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Hoon Choi, Brian J. Scholl; Blindness to swapping features in simple dynamic events. Journal of Vision 2006;6(6):299. doi: https://doi.org/10.1167/6.6.299.
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© ARVO (1962-2015); The Authors (2016-present)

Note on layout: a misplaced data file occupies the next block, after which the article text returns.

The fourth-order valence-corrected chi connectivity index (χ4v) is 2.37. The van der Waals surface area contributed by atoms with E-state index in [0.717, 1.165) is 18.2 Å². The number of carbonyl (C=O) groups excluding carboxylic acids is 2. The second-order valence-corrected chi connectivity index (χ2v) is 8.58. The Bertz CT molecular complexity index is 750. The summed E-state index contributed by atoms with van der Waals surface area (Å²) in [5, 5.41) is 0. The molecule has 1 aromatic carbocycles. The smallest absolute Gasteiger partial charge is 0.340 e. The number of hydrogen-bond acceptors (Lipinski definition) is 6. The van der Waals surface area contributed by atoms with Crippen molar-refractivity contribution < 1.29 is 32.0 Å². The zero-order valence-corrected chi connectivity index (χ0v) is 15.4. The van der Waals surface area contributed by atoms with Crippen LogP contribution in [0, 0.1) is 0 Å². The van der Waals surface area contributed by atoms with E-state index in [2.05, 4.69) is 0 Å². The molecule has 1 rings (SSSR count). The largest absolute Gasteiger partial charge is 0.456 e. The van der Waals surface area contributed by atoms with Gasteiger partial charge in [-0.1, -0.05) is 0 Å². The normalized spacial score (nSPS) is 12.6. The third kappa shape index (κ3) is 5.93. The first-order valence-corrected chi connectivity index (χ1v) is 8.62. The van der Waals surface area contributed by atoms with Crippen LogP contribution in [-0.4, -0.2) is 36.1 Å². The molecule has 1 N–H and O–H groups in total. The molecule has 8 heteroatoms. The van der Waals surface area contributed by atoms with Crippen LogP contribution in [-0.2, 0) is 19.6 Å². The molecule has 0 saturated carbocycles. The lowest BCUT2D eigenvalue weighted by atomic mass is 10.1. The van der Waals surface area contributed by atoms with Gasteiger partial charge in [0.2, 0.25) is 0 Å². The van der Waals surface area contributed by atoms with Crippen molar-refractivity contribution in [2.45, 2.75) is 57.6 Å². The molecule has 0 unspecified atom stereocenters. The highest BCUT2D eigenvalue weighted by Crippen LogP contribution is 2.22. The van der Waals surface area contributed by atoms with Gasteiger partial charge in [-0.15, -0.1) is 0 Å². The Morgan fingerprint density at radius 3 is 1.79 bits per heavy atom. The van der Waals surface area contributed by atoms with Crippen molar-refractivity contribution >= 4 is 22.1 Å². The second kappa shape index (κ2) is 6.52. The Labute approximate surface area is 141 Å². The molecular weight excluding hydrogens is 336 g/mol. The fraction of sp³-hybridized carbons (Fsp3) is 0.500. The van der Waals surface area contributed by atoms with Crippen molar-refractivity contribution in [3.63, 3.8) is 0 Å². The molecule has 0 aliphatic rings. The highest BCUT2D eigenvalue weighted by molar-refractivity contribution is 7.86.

A prominent trend in recent visual cognition research has been the demonstration of impaired visual awareness without attention. An especially striking example is change blindness, wherein surprisingly salient changes can go undetected when the changed objects or regions are unattended. Most such demonstrations induce inattention to the changing object(s) by (1) using displays with at least several objects (yielding other possible foci for attention), and/or (2) using extrinsic disruptions such as eye movements, occluders, or global transients (to directly distract attention and/or to mask the change). Here we explored a type of change blindness in much simpler events, when observers viewed only two objects, with no extrinsic interruptions, and had to fully attend to those objects — reporting everything about them immediately after each 1-second trial. The two objects interacted in an ambiguous dynamic pattern, seen to be either ‘bouncing’ off each other or ‘streaming’ past each other on opposing linear trajectories. We nevertheless observed considerable change blindness: observers failed to notice when the two objects suddenly swapped colors at various points during their motions. This effect was not due to any baseline visual disruption from the motion, however, since observers readily noticed the sudden introduction of new colors into the display during the same events. These results thus demonstrate a type of change blindness in especially simple displays, and suggest that surface feature information is not reliably bound in memory to specific objects, but is rather tied to events as wholes.
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